This south-facing horseshoe bay, with no facilities and a series of steep steps from the cliff to the bottom, still has to be one of Jersey’s finest beaches – one of its main attractions being that not so many people will venture here. It’s a peaceful haven which changes as the tides do; when the tide is in, the beach is pebbly, but when it is out, the sea unveils gorgeously soft sand and almost doubles the beach in size. Beauport is one for those long summer days, as it keeps the sun from dawn until dusk.
Bonne Nuit may be small, but what it lacks in size it certainly makes up for in character. Parking can be a little tight, but there is always plenty going on as you bake in the sun, from boats coming and going to children jumping off the harbour wall. This is a north-facing beach, and so the water can be a bit chillier, but there’s no better way to warm up than by lying back on the sun-heated rocks after a dip. At night, a sweet Thai restaurant opens up on the slip, where you are free to BYOB as you dine with the sea slowly ebbing towards you. Bonne Nuit is also a great pitstop for a dip and a snooze if you’re tramping the north coast.
Plemont is a great little beach for exploring, so perfect if you’ve got the kids in tow, and is famous for its network of caves and a natural waterfall. This beach sits at the end of a headland, and there’s a steep pathway to and from the sand, but there’s also a great little cafe perched at the top of the steps, so you can have a breather with a nice glass of vino if it takes your fancy. The cliffs here sing with purple heather contrasting against the blue sea in the background, and are also protected from development due to a colony of puffins who breed here.
Recently voted the third-best beach in the whole of the United Kingdom, St Brelade is a beach which changes frequently with the tides, wind and sun. The sand here is white, and the beach itself south-facing, making it one of the island’s more popular places to throw down a towel and gather some friends. Water sports are also popular here, and the sheltered waters are the perfect place to try your hand at paddleboarding, kayaking or sailing. There are tons of first-class restaurants all along the promenade, but expect to pay a premium.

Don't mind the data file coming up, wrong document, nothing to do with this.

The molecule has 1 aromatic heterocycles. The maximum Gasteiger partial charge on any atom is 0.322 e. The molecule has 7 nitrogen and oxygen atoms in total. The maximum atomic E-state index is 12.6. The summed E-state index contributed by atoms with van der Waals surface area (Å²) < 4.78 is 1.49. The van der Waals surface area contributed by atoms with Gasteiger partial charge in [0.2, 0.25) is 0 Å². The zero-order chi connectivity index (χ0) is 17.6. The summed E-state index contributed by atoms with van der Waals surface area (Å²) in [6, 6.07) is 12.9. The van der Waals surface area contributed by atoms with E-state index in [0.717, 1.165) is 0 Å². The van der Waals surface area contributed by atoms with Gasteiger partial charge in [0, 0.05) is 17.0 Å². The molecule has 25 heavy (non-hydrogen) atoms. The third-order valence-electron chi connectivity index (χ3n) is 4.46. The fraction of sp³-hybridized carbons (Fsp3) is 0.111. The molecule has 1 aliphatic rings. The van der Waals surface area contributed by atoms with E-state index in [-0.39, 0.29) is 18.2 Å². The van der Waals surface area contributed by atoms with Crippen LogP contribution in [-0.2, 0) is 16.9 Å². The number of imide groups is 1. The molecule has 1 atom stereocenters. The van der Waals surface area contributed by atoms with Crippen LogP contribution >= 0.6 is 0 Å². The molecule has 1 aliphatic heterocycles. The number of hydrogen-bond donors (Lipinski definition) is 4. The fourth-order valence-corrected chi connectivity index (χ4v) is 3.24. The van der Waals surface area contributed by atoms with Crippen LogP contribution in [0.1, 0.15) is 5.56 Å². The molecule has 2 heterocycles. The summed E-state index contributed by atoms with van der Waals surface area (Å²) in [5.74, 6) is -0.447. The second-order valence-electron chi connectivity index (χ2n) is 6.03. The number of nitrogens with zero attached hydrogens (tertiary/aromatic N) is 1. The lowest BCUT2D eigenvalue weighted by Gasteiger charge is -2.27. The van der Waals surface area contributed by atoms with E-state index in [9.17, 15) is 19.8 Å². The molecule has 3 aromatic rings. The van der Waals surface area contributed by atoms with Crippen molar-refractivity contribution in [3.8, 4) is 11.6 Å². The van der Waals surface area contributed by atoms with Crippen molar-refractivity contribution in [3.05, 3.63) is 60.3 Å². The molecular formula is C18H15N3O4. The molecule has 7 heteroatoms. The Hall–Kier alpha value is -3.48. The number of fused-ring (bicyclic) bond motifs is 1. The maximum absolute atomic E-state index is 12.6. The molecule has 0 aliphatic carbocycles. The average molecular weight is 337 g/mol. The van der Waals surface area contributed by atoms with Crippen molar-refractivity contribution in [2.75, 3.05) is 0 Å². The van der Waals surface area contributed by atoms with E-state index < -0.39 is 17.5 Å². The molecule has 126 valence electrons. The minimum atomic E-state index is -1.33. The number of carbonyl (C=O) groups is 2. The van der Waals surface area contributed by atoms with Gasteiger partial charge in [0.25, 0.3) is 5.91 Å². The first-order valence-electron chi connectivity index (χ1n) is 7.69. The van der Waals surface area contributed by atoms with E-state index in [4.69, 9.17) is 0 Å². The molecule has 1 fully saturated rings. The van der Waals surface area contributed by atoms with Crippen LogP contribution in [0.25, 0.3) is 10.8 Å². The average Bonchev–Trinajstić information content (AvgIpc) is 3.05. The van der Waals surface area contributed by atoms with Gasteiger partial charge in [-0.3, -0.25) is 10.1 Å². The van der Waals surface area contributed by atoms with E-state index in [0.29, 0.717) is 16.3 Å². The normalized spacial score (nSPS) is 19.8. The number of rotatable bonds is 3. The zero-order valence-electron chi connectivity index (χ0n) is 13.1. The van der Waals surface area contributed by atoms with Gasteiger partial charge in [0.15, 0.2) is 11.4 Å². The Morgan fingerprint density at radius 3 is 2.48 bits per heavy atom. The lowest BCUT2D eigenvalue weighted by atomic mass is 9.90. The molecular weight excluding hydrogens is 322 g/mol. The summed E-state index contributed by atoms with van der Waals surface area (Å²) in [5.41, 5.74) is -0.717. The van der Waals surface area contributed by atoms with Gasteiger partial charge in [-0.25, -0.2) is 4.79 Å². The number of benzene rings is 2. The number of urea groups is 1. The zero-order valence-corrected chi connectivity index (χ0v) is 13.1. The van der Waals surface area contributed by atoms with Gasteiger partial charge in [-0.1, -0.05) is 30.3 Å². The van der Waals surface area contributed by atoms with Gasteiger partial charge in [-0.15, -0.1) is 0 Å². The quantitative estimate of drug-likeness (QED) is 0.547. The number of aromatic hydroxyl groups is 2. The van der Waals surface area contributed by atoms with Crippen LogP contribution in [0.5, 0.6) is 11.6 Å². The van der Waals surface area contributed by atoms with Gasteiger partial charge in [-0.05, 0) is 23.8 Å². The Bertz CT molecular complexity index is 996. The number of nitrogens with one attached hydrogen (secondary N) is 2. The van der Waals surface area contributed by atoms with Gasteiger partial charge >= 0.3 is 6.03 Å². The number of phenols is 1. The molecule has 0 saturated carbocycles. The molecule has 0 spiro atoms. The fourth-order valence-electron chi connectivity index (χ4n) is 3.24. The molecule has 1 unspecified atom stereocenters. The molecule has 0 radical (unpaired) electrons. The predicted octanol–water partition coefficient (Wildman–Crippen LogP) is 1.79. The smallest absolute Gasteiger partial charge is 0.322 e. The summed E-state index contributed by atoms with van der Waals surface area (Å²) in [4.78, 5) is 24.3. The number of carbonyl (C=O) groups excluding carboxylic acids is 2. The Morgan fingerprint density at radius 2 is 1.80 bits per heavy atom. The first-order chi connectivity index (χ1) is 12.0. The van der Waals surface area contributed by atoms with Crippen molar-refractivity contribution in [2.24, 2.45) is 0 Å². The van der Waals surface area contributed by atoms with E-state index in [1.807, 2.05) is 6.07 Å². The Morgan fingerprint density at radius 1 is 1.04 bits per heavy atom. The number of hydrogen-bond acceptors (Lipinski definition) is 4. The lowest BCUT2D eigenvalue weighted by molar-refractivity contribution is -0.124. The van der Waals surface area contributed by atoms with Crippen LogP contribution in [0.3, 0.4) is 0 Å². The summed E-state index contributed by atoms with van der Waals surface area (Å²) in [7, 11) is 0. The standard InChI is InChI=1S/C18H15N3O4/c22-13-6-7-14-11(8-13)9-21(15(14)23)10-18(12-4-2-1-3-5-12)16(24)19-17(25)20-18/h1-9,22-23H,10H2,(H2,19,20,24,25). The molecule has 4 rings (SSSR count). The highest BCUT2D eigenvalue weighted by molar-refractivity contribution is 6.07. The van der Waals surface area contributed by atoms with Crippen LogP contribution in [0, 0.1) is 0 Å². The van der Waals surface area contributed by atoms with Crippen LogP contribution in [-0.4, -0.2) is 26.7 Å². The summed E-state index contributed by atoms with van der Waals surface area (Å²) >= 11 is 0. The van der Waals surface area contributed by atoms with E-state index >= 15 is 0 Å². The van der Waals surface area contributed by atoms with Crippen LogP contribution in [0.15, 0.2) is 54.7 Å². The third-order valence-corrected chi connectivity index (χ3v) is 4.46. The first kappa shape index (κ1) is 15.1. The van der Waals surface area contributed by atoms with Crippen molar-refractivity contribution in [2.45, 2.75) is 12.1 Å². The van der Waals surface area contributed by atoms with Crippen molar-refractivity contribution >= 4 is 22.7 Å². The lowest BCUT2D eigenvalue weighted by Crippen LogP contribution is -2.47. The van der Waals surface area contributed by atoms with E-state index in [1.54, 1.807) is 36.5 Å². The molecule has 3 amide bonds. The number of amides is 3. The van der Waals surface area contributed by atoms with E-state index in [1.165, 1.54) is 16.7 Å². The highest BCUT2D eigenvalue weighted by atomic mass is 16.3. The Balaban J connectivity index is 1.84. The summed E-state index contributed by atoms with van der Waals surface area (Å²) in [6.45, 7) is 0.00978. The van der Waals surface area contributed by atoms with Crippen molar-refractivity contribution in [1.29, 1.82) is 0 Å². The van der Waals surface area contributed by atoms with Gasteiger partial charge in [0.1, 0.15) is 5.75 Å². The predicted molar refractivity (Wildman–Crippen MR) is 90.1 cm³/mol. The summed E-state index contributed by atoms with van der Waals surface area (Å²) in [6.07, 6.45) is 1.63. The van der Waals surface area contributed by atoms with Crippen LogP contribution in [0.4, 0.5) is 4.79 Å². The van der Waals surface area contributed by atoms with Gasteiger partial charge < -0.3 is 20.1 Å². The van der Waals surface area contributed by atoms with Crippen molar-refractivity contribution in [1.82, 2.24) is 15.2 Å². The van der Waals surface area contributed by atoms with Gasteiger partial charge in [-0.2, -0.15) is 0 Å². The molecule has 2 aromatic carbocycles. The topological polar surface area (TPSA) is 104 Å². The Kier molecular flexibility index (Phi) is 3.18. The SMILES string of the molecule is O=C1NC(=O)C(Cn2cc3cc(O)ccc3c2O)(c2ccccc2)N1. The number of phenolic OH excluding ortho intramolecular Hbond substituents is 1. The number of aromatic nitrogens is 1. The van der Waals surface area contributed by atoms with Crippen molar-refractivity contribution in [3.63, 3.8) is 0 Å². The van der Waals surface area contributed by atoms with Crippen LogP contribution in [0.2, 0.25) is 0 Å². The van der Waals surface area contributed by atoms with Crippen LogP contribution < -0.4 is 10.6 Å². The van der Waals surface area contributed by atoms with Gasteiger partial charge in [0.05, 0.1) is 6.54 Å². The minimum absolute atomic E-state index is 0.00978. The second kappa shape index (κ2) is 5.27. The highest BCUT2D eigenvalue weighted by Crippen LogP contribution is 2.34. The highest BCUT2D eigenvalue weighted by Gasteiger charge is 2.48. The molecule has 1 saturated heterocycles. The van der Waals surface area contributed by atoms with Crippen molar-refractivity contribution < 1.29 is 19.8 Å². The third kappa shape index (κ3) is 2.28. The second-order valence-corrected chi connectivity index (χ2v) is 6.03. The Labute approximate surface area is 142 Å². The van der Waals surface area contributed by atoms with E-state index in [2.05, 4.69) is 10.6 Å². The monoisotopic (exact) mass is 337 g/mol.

Tucked away in the southwest corner of the island, Greve de Lecq is popular with families, due to its safe waters and plenty of parking. The sand here is a rich red-yellow colour, which is unique to this part of the island, making it one of the more popular spots on the island. There are a couple of cafes here, and a lifeguard on duty during the summer months.
This stretch of sand which leads into the Atlantic spreads almost the whole way up and down the west coast of Jersey. It’s popular with surfers, as the sets are regular and reliable, but it doesn’t have the cliquey vibe that sometimes comes with the sport. There’s a real sense of community on this beach, with bars hosting live music and friends bumping into each other by accident most days. Oh, and St Ouen’s is also the place to find the best sunset on the island, with the sun sinking gloriously into the sea right ahead.